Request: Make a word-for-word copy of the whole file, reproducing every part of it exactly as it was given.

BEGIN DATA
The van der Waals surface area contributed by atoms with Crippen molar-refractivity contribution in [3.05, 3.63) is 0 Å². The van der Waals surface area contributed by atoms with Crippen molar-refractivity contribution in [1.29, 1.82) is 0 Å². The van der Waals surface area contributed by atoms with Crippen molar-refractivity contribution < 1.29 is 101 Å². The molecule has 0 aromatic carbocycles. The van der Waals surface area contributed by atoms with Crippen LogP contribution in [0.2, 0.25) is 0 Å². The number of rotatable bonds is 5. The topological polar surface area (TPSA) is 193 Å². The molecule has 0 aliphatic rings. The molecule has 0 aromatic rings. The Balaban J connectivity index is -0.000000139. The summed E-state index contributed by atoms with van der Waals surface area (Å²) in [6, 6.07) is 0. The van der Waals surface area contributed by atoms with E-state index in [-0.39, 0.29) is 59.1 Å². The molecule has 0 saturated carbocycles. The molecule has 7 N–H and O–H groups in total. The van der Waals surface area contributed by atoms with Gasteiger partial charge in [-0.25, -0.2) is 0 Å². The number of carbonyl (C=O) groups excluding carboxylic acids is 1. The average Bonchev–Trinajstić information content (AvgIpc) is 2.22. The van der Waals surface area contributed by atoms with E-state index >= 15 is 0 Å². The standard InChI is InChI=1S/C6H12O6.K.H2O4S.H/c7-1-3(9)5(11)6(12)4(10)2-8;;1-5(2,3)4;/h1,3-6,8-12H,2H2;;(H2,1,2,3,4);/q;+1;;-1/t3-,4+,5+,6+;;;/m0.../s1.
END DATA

The van der Waals surface area contributed by atoms with Crippen molar-refractivity contribution in [3.05, 3.63) is 0 Å². The van der Waals surface area contributed by atoms with Crippen molar-refractivity contribution in [1.29, 1.82) is 0 Å². The van der Waals surface area contributed by atoms with Crippen molar-refractivity contribution < 1.29 is 101 Å². The molecule has 0 aromatic carbocycles. The van der Waals surface area contributed by atoms with Crippen LogP contribution in [0.2, 0.25) is 0 Å². The number of rotatable bonds is 5. The topological polar surface area (TPSA) is 193 Å². The molecule has 0 aliphatic rings. The molecule has 0 aromatic rings. The Balaban J connectivity index is -0.000000139. The summed E-state index contributed by atoms with van der Waals surface area (Å²) in [6, 6.07) is 0. The van der Waals surface area contributed by atoms with E-state index in [-0.39, 0.29) is 59.1 Å². The molecule has 0 saturated carbocycles. The molecule has 7 N–H and O–H groups in total. The van der Waals surface area contributed by atoms with Gasteiger partial charge in [-0.25, -0.2) is 0 Å². The number of carbonyl (C=O) groups excluding carboxylic acids is 1. The average Bonchev–Trinajstić information content (AvgIpc) is 2.22. The van der Waals surface area contributed by atoms with E-state index >= 15 is 0 Å². The standard InChI is InChI=1S/C6H12O6.K.H2O4S.H/c7-1-3(9)5(11)6(12)4(10)2-8;;1-5(2,3)4;/h1,3-6,8-12H,2H2;;(H2,1,2,3,4);/q;+1;;-1/t3-,4+,5+,6+;;;/m0.../s1.